The Dangers of Data-Based Certainty
Economists are rushing to embrace the use of big data in their research, while many policymakers think artificial intelligence offers scope for greater cost-effectiveness and better policy outcomes. But before we entrust more decisions to data-based machine-learning and AI systems, we must be clear about the limitations of the data.
CAMBRIDGE – Friends of mine who work in the arts and humanities have started doing something unusual, at least for them: poring over data. This is due to the pandemic, of course. Every day, they check COVID-19 case numbers, how slowly or quickly the R factor is declining, and how many people in our area got vaccinated the day before.
Meanwhile, social media are full of claims and counterclaims about all manner of other data. Is global poverty declining or increasing? What is the real level of US unemployment? The scrutiny, sometimes leading to tetchy arguments, results from people’s desire to cite – or challenge – the authority of data to support their position or worldview.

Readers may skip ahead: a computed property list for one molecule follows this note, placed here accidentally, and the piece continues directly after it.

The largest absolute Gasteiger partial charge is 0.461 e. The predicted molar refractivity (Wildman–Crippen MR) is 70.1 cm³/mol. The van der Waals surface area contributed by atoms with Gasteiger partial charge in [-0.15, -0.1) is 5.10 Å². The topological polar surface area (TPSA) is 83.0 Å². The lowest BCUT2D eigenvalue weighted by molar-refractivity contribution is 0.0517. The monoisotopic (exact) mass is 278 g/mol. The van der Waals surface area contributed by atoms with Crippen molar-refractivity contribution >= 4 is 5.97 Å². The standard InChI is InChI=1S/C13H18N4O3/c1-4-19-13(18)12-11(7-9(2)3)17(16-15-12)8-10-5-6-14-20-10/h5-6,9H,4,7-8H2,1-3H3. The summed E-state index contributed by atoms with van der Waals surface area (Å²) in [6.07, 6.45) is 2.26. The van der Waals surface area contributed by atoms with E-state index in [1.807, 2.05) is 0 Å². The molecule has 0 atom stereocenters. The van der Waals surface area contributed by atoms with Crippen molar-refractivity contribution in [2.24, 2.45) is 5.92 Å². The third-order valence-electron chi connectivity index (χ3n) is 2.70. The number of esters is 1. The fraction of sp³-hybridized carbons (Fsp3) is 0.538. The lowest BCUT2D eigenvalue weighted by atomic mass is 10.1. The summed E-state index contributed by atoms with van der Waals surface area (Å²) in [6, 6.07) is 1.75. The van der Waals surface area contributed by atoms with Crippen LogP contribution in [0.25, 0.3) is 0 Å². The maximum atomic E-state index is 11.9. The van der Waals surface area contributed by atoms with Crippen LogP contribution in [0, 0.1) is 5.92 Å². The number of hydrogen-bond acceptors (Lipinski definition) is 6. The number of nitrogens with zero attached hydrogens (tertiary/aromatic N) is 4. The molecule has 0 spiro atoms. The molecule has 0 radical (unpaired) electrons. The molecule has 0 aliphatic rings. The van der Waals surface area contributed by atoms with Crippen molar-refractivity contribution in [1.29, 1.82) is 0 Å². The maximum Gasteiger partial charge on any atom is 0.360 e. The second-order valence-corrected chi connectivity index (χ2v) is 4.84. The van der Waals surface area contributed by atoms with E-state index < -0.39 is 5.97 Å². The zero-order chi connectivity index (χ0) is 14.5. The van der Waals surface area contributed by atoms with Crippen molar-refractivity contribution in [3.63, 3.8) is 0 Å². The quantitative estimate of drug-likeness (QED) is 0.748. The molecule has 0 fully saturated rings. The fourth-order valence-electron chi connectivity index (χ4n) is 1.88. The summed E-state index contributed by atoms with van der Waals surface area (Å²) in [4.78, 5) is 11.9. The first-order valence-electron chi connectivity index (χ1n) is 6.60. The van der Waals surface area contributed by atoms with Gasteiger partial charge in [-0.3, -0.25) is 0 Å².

But in other areas where data are used, there is remarkably little focus on its reliability or interpretation. One striking example I have noticed recently concerns the “CAPTCHA” tests designed to protect websites against bots, which ask you to prove your humanity by identifying images containing common features such as boats, bicycles, or traffic lights. If your choice – even if correct – differs from that of the machine system using your selection to train an image-recognition algorithm, you will be deemed inhuman.